In order to give each thread different random numbers we give them unique seeds. A simple method I came up with is to hash the frameNumber and then add the id of thread.

uint32 WangHash(uint32 a) {
a = (a ^ 61) ^ (a >> 16);
a = a + (a << 3);
a = a ^ (a >> 4);
a = a * 0x27d4eb2d;
a = a ^ (a >> 15);
return a;
}

int threadId = (blockIdx.x + blockIdx.y * gridDim.x) * (blockDim.x * blockDim.y) + (threadIdx.y * blockDim.x) + threadIdx.x;

// Create random number generator
curandState randState;

// Use randState to generate numbers...
}

int main() {
uint width = 1024;
uint height = 256;

dim3 Db = dim3(16, 16);   // block dimensions are fixed to be 256 threads
dim3 Dg = dim3((width + Db.x - 1) / Db.x, (height + Db.y - 1) / Db.y);

for (uint i = 0; i < NUM_ITERATIONS; ++i) {
}

return 0;
}


Yay! Now we can generate lots of random numbers! If we generate a random number on each thread and output it as a greyscale color, we can make some nice white noise. ### Accumulating and Averaging Colors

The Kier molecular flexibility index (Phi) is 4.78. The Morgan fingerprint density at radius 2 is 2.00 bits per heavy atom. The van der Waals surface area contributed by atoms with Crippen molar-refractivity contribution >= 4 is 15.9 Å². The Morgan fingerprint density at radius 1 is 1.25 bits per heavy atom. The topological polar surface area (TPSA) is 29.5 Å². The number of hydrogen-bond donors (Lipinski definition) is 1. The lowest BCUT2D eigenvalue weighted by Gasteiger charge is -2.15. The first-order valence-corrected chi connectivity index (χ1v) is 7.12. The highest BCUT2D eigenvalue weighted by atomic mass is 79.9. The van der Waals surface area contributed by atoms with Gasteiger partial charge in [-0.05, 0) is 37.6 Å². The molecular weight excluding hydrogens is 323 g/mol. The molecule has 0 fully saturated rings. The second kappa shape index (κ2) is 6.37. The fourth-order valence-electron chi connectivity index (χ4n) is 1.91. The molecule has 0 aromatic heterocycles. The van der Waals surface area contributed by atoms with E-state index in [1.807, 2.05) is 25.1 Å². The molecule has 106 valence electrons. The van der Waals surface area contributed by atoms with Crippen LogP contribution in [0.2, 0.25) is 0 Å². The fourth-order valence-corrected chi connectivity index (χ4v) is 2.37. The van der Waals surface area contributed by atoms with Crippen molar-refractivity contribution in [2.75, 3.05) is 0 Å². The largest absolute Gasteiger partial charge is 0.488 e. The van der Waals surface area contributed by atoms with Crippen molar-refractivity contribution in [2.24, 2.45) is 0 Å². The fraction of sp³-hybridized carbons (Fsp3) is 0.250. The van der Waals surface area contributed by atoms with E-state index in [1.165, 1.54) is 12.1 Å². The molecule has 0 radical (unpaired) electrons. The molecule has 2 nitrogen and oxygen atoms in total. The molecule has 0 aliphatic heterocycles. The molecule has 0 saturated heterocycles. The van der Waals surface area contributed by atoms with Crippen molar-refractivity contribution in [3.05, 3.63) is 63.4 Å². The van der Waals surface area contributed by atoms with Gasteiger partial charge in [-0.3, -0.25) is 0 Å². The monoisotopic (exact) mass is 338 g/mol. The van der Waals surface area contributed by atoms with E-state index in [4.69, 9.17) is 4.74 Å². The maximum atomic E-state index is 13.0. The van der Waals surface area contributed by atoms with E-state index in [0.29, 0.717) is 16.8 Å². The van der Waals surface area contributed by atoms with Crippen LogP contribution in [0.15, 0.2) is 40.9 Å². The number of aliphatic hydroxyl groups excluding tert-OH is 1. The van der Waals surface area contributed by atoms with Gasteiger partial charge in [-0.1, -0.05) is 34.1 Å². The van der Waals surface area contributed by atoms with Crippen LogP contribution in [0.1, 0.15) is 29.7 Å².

The last part of Monte Carlo Integration is the averaging of all the samples taken. The simplest solution is to just accumulate the colors from each frame, adding one frame to the next. Then, at the end, we divide the color at each pixel by the number of frames. I integrated this into my code by passing the frame number into the pixel shader that draws the texture to the screen.

cbuffer constants {
float gInverseNumPasses;
};

Texture2D<float3> gHDRInput : register(t0);

float4 CopyCudaOutputToBackbufferPS(CalculatedTrianglePixelIn input) : SV_TARGET {
return float4(gHDRInput[input.positionClip.xy] * gInverseNumPasses, 1.0f);
}